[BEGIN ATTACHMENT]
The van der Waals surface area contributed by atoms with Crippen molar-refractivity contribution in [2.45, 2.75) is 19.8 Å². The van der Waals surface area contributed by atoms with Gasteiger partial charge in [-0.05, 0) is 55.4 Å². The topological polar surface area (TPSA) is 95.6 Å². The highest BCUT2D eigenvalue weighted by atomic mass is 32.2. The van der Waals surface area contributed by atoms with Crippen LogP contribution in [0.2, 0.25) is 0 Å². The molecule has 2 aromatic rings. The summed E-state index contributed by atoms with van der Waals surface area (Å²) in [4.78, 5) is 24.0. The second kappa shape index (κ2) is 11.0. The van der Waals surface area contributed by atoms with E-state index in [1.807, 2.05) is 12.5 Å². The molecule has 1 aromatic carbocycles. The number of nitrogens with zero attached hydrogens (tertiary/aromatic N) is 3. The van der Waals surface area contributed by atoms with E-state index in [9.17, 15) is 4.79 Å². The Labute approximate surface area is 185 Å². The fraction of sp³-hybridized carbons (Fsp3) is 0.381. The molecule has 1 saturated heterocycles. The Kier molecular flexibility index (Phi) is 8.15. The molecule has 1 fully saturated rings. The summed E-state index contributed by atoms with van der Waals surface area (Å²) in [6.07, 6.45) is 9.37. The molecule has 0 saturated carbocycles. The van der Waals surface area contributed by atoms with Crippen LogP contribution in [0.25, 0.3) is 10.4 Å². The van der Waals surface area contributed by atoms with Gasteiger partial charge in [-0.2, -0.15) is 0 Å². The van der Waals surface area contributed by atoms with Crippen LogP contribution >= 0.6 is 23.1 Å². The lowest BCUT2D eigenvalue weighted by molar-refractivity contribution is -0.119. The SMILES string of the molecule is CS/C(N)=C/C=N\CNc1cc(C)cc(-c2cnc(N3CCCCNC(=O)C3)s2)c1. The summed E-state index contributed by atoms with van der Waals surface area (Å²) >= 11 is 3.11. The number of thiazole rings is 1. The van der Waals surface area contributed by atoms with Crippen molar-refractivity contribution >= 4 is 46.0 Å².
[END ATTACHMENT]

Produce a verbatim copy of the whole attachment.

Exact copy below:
The van der Waals surface area contributed by atoms with Crippen molar-refractivity contribution in [2.45, 2.75) is 19.8 Å². The van der Waals surface area contributed by atoms with Gasteiger partial charge in [-0.05, 0) is 55.4 Å². The topological polar surface area (TPSA) is 95.6 Å². The highest BCUT2D eigenvalue weighted by atomic mass is 32.2. The van der Waals surface area contributed by atoms with Crippen LogP contribution in [0.2, 0.25) is 0 Å². The molecule has 2 aromatic rings. The summed E-state index contributed by atoms with van der Waals surface area (Å²) in [4.78, 5) is 24.0. The second kappa shape index (κ2) is 11.0. The van der Waals surface area contributed by atoms with E-state index in [1.807, 2.05) is 12.5 Å². The molecule has 1 aromatic carbocycles. The number of nitrogens with zero attached hydrogens (tertiary/aromatic N) is 3. The van der Waals surface area contributed by atoms with E-state index in [9.17, 15) is 4.79 Å². The Labute approximate surface area is 185 Å². The fraction of sp³-hybridized carbons (Fsp3) is 0.381. The molecule has 1 saturated heterocycles. The Kier molecular flexibility index (Phi) is 8.15. The molecule has 1 fully saturated rings. The summed E-state index contributed by atoms with van der Waals surface area (Å²) in [6.07, 6.45) is 9.37. The molecule has 0 saturated carbocycles. The van der Waals surface area contributed by atoms with Crippen LogP contribution in [0.25, 0.3) is 10.4 Å². The van der Waals surface area contributed by atoms with Gasteiger partial charge in [-0.2, -0.15) is 0 Å². The van der Waals surface area contributed by atoms with Crippen LogP contribution >= 0.6 is 23.1 Å². The lowest BCUT2D eigenvalue weighted by molar-refractivity contribution is -0.119. The SMILES string of the molecule is CS/C(N)=C/C=N\CNc1cc(C)cc(-c2cnc(N3CCCCNC(=O)C3)s2)c1. The summed E-state index contributed by atoms with van der Waals surface area (Å²) >= 11 is 3.11. The number of thiazole rings is 1. The van der Waals surface area contributed by atoms with Crippen molar-refractivity contribution >= 4 is 46.0 Å².